# Population and Sample – simply explained! The samples are individual elements of all objects (e.g. society) from which data are collected in a study. These can then be used for statistical analysis.

The population is the summary of all units under investigation. The aim of statistical analysis is to be able to make statements about this group.

These are used to conduct scientific experiments and determine if there is a statistical relationship between several variables (Correlation and Causation).

A brief example: On the evening of the Bundestag election (election of the German parliament), the first projection with results is shown punctually at 6 p.m.. Since the polling stations do not close until this time, only a fraction of all votes cast can be counted, the sample. The purpose of the extrapolation is to make an accurate statistical statement about what the result will be for all votes cast, the basic population. As the evening progresses and more ballots are counted, the extrapolation also approaches the actual later election result and reflects reality more and more accurately.

### What are the types of the population?

In statistics, there are three types of populations. We will describe these in more detail below:

• Finite population: A finite population has a finite number of members. For example, the number of students in a particular school, the number of employees in a company, or the total number of households in a particular area are finite populations.
• Infinite population: An infinite population has an infinite number of members. For example, the population of all possible coin tosses, the number of all possible real numbers, or the total number of bacteria in a given neighborhood are infinite populations.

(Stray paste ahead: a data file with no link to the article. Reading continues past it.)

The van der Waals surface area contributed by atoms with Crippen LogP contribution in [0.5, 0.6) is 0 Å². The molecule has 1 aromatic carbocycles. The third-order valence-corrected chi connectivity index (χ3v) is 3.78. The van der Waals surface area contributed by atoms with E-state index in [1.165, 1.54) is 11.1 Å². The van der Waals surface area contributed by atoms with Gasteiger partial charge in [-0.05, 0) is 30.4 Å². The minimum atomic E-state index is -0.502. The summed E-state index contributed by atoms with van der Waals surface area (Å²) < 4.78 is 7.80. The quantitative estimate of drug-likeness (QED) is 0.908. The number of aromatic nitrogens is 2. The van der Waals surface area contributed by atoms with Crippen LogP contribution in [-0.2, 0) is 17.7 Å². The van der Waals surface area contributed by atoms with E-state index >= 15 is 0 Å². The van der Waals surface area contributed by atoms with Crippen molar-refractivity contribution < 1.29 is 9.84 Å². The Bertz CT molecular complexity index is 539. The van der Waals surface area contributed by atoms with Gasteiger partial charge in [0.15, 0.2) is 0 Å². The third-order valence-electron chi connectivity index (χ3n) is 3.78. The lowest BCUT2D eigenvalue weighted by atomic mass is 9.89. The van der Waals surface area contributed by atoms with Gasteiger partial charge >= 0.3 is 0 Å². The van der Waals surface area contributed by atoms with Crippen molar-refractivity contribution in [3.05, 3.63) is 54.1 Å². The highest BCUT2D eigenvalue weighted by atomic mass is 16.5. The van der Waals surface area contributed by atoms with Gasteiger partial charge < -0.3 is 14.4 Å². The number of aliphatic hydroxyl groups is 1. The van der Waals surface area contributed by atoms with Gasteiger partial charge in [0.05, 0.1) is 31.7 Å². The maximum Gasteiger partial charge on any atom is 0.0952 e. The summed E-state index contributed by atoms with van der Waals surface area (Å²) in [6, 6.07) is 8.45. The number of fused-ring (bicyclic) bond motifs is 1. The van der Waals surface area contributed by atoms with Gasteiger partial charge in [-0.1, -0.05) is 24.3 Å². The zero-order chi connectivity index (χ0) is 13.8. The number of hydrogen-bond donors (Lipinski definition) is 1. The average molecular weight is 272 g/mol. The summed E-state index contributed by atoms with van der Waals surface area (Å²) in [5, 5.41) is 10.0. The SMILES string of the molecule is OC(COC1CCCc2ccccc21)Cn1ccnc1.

• Theoretical population: A theoretical population is used to represent a group of people, animals, or objects. For example, a theoretical population may represent the set of all people with a particular genetic characteristic or the set of all households with a particular income level. These are often used in research studies to make statistical inferences about a real population.

Knowledge of the nature of the population is important for selecting an appropriate sampling method and for statistical inference.

### 4 Reasons for using samples instead of population

• Practicability: It is easier and more feasible to collect data only from the sample, rather than the entire population.
• Resource efficiency: The study saves costs for the survey, for example, through less time spent by the researchers or lower logistical costs, such as travel costs.